S: What problems in collaboration between teams on email campaigns do you have to solve most often in your work? Or perhaps you see them during your consulting activities with your clients?

E: Collaboration is probably the most underrated skill in marketing. To get help with your campaigns, you need alignment and buy-in. When you’re in the weeds with your work, it’s tough to take a step back and explain it to someone who isn’t living it and breathing it daily.

They need to know why you’re doing what you’re doing, how it impacts business goals, and what you require from them. You have to be able to do that directly and efficiently. That’s MUCH easier said than done.

To make it easier to collaborate in a remote environment, I do such steps:

  • I create a campaign brief for every email I send out;
  • I include a summary of what’s happening, why, and all the resources and details I need to execute that campaign;
  • if it’s something outside of business as usual, I’m looping in someone who I haven’t worked with before on that type of project, and I will create a Loom video walking through what I’m trying to do and what I need from them. 

It makes it SO MUCH easier to collaborate in a remote environment.

S: In your opinion, what are these problems most often associated with — errors in processes, communication, documentation, or failure to use collaboration tools for email marketing?

E: These problems can slow down the production of your campaigns or sideline them if people don’t understand the WHY or what you need from them. You have to help people understand why they should prioritize your request. Part of that is making it easy for them to help you — which means being very clear about what you need from them.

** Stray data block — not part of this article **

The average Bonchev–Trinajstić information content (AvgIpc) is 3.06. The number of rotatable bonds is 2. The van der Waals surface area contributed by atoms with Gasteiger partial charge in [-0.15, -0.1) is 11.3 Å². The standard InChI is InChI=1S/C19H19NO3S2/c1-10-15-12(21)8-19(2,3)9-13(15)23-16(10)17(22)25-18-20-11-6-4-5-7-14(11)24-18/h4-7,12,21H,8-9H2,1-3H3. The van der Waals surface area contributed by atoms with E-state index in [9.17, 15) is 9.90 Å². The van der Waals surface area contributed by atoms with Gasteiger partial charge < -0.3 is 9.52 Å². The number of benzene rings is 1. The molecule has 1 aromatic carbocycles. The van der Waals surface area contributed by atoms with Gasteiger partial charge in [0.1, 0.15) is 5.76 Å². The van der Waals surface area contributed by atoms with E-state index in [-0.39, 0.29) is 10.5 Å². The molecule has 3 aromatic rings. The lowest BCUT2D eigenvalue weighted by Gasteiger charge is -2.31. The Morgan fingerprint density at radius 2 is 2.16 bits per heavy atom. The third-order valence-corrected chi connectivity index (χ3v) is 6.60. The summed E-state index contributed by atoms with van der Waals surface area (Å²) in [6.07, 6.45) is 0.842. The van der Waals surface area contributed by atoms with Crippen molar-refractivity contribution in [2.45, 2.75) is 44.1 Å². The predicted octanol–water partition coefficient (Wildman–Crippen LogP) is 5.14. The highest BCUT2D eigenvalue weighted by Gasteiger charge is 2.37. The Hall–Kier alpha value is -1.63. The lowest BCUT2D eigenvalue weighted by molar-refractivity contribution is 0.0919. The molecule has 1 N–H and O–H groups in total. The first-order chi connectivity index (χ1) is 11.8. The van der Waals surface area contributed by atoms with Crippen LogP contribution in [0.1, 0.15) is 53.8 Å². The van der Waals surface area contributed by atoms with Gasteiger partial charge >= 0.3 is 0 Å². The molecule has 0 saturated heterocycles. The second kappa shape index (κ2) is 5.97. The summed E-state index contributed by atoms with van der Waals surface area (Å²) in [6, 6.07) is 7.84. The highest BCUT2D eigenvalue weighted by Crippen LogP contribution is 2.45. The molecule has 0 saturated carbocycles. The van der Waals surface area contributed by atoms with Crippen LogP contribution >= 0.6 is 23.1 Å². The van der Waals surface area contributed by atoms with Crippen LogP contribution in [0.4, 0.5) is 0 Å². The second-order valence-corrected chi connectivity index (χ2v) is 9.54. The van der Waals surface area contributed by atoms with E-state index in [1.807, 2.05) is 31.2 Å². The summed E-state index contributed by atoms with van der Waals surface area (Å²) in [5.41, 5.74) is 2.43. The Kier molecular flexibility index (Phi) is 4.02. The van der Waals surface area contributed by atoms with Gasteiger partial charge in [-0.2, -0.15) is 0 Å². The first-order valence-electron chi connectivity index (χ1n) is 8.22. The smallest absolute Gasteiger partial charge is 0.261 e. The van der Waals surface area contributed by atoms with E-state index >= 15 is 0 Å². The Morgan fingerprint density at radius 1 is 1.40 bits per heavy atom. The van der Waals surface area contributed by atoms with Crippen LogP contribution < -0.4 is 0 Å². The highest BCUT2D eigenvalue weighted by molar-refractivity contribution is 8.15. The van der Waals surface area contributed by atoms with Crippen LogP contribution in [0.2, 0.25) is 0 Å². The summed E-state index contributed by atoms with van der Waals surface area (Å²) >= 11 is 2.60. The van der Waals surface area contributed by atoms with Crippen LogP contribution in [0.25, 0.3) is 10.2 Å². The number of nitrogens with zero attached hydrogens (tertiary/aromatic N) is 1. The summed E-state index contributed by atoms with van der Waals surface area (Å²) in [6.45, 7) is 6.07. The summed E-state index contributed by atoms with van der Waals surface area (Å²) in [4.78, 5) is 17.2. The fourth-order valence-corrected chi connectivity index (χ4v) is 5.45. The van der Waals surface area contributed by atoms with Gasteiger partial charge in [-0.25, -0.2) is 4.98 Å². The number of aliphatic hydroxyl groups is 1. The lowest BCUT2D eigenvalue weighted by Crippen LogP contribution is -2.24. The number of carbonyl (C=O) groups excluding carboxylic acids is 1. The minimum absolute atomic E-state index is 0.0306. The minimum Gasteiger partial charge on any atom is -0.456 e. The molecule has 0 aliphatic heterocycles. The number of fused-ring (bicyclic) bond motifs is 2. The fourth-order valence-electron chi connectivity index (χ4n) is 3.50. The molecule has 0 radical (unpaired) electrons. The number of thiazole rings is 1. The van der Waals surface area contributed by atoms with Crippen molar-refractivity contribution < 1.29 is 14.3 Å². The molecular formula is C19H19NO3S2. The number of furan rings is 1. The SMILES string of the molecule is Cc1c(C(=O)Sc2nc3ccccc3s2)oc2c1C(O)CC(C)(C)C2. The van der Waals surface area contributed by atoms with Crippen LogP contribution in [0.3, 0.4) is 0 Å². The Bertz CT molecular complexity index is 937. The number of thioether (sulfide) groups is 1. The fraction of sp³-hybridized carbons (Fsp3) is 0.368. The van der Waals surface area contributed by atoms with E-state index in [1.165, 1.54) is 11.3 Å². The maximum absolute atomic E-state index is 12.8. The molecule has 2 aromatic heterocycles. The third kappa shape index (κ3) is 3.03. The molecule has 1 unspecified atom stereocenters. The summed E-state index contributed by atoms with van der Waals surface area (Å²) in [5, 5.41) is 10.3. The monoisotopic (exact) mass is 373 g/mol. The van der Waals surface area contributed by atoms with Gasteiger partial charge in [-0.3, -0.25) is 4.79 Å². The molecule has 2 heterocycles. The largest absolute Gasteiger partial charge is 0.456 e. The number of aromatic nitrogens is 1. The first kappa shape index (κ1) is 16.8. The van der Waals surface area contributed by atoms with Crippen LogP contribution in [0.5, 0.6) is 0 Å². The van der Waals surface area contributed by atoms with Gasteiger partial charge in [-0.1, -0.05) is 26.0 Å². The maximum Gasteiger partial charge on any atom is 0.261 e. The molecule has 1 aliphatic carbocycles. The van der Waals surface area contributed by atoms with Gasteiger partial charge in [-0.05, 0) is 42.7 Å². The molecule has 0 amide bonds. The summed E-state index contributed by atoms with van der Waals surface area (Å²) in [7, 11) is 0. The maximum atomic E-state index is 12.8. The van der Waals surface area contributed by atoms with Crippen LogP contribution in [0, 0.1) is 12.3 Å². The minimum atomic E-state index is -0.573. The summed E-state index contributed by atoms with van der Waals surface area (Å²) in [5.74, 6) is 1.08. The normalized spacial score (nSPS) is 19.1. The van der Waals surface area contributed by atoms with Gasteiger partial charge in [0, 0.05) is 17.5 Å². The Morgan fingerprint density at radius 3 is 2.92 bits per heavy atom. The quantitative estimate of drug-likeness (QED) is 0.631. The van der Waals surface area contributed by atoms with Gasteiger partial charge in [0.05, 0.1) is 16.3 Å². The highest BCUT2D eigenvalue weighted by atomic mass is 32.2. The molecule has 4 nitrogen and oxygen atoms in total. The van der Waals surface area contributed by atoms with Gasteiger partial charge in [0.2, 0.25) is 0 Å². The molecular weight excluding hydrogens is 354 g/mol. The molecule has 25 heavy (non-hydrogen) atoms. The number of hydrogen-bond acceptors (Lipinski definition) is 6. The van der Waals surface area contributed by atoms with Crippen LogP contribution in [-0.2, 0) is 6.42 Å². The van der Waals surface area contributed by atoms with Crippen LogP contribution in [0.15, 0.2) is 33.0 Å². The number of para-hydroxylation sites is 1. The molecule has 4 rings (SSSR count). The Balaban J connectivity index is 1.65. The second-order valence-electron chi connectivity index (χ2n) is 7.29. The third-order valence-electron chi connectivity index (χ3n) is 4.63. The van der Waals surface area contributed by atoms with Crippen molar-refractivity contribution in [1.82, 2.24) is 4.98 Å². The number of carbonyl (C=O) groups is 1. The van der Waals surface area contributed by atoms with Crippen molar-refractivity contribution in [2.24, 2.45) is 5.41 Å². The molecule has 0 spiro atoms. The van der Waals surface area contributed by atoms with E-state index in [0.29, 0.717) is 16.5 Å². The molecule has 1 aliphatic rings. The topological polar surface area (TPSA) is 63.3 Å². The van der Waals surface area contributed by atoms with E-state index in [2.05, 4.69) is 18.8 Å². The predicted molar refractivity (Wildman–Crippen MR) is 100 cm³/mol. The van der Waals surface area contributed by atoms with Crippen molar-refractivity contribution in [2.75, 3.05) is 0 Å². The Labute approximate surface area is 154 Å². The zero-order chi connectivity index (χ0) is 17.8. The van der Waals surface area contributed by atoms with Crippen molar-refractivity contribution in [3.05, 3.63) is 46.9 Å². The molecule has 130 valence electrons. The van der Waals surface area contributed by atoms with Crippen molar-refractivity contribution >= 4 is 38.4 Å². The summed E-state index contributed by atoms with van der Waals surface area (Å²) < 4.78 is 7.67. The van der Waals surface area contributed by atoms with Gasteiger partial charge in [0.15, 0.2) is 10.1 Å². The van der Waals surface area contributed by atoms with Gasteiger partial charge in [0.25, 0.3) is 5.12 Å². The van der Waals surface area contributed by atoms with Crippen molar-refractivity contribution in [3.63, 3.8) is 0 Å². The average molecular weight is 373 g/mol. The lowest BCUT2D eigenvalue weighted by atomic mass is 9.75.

Wrapping up

Here are some insights for email marketing consultancy and best practices we took from this interview:

  • B2B email marketing is a tool that generates leads and then passes them on to your sales team or your website for conversion — whether that’s a trial, a contract, or other valuable content;
  • it’s critical to personalize your email content and calls to action based on your lifecycle stage;
  • GenAI is suitable as a brainstorming tool but still requires significant resources to use correctly. You still need to combine all the details of what you are trying to achieve and explain it to the GenAI to achieve the desired results;
  • collaboration is one of the most underrated skills in marketing. Miscommunication between team members can slow down the development of your campaigns or push them into the background.

We are grateful to Emily McGuire for the interview, where we discussed important topics for the email marketing industry.